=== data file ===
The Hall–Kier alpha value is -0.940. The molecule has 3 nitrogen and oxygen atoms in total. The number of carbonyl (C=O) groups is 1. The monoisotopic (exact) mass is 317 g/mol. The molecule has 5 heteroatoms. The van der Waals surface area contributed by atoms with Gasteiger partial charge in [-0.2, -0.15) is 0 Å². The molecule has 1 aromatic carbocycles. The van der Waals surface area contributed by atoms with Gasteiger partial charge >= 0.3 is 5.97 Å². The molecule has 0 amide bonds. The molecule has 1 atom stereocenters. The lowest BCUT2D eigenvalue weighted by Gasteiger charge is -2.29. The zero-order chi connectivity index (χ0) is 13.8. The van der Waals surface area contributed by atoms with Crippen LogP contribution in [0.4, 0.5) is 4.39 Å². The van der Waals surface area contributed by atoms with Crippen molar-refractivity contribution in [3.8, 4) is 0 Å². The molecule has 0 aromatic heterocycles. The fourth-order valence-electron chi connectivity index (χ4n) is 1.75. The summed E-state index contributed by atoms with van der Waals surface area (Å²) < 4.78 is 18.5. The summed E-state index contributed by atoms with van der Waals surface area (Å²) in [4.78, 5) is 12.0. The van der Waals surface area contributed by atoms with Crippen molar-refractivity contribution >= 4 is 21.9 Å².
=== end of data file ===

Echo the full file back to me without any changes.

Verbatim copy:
The Hall–Kier alpha value is -0.940. The molecule has 3 nitrogen and oxygen atoms in total. The number of carbonyl (C=O) groups is 1. The monoisotopic (exact) mass is 317 g/mol. The molecule has 5 heteroatoms. The van der Waals surface area contributed by atoms with Gasteiger partial charge in [-0.2, -0.15) is 0 Å². The molecule has 1 aromatic carbocycles. The van der Waals surface area contributed by atoms with Gasteiger partial charge >= 0.3 is 5.97 Å². The molecule has 0 amide bonds. The molecule has 1 atom stereocenters. The lowest BCUT2D eigenvalue weighted by Gasteiger charge is -2.29. The zero-order chi connectivity index (χ0) is 13.8. The van der Waals surface area contributed by atoms with Crippen LogP contribution in [0.4, 0.5) is 4.39 Å². The van der Waals surface area contributed by atoms with Crippen molar-refractivity contribution in [3.8, 4) is 0 Å². The molecule has 0 aromatic heterocycles. The fourth-order valence-electron chi connectivity index (χ4n) is 1.75. The summed E-state index contributed by atoms with van der Waals surface area (Å²) < 4.78 is 18.5. The summed E-state index contributed by atoms with van der Waals surface area (Å²) in [4.78, 5) is 12.0. The van der Waals surface area contributed by atoms with Crippen molar-refractivity contribution >= 4 is 21.9 Å².